One significant additional benefit of registration is that trademark holders can use it to reserve rights before they actually start using a mark in commerce. Federal law and some state laws permit the filing of “intent to use” applications. By filing an “intent to use” application, the mark holder seeks an advance determination that registration will be allowed. The benefit of an “intent to use” application is that the trademark holder reserves rights from the date the application is filed and can seek a determination of registrability before committing resources to the mark.


It is important to note that trademark rights are territorial and that registration in one country does not confer ownership of the mark in another country. There is a procedure called the Madrid Protocol that allows for streamlined applications to register a mark in multiple countries simultaneously with a single application. However, the Madrid Protocol is limited to the participating countries and still requires that any queries or oppositions regarding the application be handled individually with each nation to which the mark holder applies. Unlike the United States, it is also the case in some countries that rights accrue from registration, not use. Thus, for trademark holders who plan to distribute internationally, it is advisable to seek registration in every country where the goods will be sold.


4. What symbols do you need to use to advise people of trademark rights?
There are two symbols used to give notice that a word, name, symbol, or device is a trademark. The first is TM, which indicates that the holder claims common law rights in the mark. The second is ®, which indicates that a trademark is federally registered. Trademark holders are not required to give notice using either of these symbols. However, for common law marks, the use of TM helps a mark holder prove that it used the mark to identify the source of goods and that third parties were aware of such use. For federal marks, the remedies available for infringement are limited if the holder fails to use the ® symbol to give notice of its trademark rights. Thus, one of the two symbols should always be used in a way sufficient to inform consumers and competitors that the holder claims rights.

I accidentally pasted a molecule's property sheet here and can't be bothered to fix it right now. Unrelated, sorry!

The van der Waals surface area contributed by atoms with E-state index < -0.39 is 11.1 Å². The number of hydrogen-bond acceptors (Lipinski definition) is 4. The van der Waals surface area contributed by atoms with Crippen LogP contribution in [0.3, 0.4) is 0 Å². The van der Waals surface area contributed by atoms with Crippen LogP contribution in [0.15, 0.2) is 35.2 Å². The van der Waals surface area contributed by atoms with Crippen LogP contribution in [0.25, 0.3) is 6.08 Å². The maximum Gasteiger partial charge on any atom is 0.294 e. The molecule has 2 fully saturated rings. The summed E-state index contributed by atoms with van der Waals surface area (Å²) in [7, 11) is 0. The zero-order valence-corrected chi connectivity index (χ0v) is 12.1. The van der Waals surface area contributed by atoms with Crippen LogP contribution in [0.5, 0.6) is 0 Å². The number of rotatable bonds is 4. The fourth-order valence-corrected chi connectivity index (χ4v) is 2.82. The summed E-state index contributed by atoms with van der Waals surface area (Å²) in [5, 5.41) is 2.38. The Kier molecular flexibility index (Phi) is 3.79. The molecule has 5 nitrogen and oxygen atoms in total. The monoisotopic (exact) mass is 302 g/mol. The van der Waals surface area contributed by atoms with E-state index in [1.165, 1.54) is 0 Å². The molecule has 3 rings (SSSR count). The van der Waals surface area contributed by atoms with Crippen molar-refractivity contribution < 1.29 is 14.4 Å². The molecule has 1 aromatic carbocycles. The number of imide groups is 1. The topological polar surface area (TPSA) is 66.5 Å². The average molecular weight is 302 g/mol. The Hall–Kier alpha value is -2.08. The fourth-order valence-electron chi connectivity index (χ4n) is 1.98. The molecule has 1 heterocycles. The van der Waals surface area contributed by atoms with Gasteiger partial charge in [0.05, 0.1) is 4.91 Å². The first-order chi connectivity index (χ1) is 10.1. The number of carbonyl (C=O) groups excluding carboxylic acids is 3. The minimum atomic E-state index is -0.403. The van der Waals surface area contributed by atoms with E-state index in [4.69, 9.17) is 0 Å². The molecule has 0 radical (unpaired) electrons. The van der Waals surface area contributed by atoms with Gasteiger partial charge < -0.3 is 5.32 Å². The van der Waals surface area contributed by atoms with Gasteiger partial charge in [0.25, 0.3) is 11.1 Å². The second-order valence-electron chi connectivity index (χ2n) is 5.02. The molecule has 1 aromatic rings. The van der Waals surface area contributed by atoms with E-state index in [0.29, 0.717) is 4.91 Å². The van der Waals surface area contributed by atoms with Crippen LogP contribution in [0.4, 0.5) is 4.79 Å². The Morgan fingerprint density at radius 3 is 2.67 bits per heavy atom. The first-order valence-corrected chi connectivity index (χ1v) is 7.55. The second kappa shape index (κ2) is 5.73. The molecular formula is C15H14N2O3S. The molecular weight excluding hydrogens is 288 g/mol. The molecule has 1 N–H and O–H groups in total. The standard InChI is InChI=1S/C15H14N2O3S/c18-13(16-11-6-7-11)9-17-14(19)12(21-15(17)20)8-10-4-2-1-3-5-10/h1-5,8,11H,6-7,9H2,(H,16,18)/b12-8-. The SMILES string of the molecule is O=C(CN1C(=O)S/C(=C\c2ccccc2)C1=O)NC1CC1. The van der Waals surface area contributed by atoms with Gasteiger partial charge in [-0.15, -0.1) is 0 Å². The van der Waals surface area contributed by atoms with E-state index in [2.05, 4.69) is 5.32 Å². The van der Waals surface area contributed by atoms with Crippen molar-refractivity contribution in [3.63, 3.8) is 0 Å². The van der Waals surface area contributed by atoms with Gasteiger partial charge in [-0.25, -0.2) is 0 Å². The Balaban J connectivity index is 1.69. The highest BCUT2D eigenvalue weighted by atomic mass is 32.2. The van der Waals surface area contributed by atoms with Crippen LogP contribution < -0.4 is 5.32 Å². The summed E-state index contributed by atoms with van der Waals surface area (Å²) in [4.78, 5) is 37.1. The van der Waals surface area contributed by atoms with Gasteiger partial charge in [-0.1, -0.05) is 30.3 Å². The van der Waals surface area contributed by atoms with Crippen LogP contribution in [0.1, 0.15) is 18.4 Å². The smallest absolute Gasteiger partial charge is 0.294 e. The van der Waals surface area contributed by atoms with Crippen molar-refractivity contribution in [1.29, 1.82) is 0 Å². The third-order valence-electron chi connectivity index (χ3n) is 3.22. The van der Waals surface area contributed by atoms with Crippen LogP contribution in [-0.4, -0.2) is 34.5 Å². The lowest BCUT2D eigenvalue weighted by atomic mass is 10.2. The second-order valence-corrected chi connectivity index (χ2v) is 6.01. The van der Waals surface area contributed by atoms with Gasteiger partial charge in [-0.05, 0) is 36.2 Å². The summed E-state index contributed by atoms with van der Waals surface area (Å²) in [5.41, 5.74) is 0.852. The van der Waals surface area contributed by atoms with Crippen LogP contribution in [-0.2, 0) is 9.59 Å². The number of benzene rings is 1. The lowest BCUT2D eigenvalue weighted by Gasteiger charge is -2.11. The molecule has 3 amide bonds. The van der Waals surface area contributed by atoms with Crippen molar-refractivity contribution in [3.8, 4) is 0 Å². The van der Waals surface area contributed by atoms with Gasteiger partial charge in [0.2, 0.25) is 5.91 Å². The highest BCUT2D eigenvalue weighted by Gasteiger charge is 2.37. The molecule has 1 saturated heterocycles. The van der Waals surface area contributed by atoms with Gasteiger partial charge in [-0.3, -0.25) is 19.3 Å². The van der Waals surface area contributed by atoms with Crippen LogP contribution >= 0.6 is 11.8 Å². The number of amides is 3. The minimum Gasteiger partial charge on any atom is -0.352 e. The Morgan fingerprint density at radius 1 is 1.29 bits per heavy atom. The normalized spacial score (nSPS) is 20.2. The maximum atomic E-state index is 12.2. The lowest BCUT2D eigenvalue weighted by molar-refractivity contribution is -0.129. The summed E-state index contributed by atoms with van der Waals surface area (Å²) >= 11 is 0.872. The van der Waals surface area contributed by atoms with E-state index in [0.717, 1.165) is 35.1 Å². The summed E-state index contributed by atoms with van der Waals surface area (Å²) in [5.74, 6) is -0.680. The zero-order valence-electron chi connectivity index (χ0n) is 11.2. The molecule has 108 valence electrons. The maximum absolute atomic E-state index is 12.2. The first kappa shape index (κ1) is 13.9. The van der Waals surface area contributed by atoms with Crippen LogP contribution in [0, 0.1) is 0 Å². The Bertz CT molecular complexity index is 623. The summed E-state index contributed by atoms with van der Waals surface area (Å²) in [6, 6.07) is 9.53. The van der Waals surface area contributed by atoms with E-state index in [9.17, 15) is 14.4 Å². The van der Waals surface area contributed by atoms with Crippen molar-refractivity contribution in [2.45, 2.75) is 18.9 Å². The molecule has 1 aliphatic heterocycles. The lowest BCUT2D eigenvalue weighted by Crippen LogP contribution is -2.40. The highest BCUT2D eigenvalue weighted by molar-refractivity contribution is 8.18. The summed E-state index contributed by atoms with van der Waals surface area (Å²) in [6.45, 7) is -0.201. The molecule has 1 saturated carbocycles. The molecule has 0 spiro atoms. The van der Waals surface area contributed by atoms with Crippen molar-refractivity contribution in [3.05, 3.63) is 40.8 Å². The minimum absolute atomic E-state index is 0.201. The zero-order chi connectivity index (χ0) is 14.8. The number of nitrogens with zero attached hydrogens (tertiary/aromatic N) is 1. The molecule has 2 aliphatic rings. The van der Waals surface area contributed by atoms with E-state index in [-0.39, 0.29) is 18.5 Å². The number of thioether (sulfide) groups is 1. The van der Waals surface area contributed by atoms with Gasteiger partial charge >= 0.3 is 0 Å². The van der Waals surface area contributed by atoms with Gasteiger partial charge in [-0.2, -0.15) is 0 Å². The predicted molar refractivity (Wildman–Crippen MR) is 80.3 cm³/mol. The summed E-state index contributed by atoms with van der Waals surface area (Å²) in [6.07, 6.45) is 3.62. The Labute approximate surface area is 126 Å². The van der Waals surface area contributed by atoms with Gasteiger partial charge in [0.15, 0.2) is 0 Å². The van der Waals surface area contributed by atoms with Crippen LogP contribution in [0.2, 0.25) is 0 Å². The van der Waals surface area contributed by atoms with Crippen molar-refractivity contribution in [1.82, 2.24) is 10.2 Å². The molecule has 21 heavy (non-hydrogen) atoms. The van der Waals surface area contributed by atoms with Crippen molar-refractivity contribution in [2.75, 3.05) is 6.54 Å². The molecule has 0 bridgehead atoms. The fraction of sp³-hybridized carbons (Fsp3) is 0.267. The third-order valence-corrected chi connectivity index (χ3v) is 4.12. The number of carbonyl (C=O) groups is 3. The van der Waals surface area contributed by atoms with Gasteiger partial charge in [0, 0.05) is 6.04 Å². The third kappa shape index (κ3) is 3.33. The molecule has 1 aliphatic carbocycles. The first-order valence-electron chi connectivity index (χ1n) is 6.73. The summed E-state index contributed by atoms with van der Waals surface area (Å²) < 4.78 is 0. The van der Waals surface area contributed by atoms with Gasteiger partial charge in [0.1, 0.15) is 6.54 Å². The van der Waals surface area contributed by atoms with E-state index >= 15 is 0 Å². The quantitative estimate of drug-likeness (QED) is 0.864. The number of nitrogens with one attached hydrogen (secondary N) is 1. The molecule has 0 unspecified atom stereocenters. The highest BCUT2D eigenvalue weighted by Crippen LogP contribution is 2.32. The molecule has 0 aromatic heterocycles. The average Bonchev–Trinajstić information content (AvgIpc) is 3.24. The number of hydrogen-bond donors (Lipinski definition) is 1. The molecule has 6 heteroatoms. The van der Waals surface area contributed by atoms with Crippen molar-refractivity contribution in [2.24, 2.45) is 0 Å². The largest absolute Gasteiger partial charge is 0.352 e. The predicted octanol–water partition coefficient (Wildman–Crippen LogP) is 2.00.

5. What rights does a trademark provide?
Trademark law prevents the use of a similar mark in a way that is likely to cause consumer confusion. If a competitor begins using a mark for similar goods and services in a manner that is likely to confuse consumers as to the source of a product, trademark law allows the initial user to obtain an injunction. In some circumstances, the trademark holder also may be able to obtain an award of damages against the infringing user, including recovery of the infringer’s profits. 15 U.S.C. §1117. Federal law also allows for the trebling of any such damages. In cases of counterfeiting involving federally registered marks, trademark holders also can seek statutory damages of up to $1,000,000 per type of good sold.